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Ophthalmology. 2006 Dec;113(12):2221-30. Epub 2006 Sep 20.

Effect of ruboxistaurin on visual loss in patients with diabetic retinopathy.

Author information

1
Beetham Eye Institute, Joslin Diabetes Center, 1 Joslin Place, Boston, MA 02215, USA. LPAiello@Joslin.Harvard.edu

Abstract

OBJECTIVE:

To evaluate the effect of ruboxistaurin, an orally administered protein kinase C beta (PKC beta) isozyme-selective inhibitor, on vision loss in patients with diabetes.

DESIGN:

Thirty-six-month, randomized, double-masked, placebo-controlled, parallel, multicenter trial.

PARTICIPANTS:

Six hundred eighty-five patients randomized at 70 clinical sites.

METHODS:

Ophthalmologic examination was performed at screening and at each 3-month visit. Retinopathy status was assessed every 6 months with Early Treatment Diabetic Retinopathy Study (ETDRS) standard 7-field 30 degrees color stereoscopic fundus photography. Levels of diabetic retinopathy and diabetic macular edema were determined by 2 independent graders masked to site and treatment assignment, with additional independent adjudication as required. Eligible patients had a best-corrected visual acuity (VA) score of > or =45 letters, retinopathy level > or = 47A and < or = 53E, and no prior panretinal photocoagulation in at least one eye.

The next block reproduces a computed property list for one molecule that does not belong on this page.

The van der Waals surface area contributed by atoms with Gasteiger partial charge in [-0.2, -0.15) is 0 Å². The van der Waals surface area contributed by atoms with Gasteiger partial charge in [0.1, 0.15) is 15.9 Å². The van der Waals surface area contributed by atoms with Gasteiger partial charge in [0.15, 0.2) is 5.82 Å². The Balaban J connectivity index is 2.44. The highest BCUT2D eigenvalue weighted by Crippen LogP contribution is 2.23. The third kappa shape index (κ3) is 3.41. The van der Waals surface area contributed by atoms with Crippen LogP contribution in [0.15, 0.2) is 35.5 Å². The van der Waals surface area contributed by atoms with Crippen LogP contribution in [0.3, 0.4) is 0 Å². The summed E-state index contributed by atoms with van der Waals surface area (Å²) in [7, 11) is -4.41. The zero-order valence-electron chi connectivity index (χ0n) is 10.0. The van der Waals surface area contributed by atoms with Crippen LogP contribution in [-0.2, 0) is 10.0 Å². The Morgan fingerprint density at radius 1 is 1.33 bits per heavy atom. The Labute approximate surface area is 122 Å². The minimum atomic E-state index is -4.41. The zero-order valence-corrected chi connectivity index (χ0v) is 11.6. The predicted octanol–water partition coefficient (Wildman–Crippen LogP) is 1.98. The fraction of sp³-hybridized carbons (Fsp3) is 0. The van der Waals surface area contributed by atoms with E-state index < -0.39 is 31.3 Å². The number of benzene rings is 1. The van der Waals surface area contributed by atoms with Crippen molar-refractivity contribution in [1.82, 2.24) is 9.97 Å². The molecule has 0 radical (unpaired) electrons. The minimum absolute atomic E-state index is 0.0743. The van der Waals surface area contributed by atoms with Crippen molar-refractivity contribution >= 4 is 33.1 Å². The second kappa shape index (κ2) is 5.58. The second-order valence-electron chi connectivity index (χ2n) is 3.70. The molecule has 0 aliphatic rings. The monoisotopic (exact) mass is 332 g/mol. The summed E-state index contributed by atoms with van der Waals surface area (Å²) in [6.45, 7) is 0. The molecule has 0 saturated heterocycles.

MAIN OUTCOME MEASURE:

Effect of oral ruboxistaurin (32 mg/day) on reduction of sustained moderate visual loss (> or =15-letter decrease in ETDRS VA score maintained > or = 6 months) in patients with moderately severe to very severe nonproliferative diabetic retinopathy.

RESULTS:

Sustained moderate visual loss occurred in 9.1% of placebo-treated patients versus 5.5% of ruboxistaurin-treated patients (40% risk reduction, P = 0.034). Mean VA was better in the ruboxistaurin-treated patients after 12 months. Baseline-to-end point visual improvement of > or =15 letters was more frequent (4.9% vs. 2.4%) and > or =15-letter worsening was less frequent (6.7% vs. 9.9%) in ruboxistaurin-treated patients relative to placebo (P = 0.005). When clinically significant macular edema was >100 microm from the center of the macula at baseline, ruboxistaurin treatment was associated with less frequent progression of edema to within 100 microm (68% vs. 50%, P = 0.003). Initial laser treatment for macular edema was 26% less frequent in eyes of ruboxistaurin-treated patients (P = 0.008).

CONCLUSION:

Oral ruboxistaurin treatment reduced vision loss, need for laser treatment, and macular edema progression, while increasing occurrence of visual improvement in patients with nonproliferative retinopathy.

Comment in

PMID:
16989901
DOI:
10.1016/j.ophtha.2006.07.032
[Indexed for MEDLINE]
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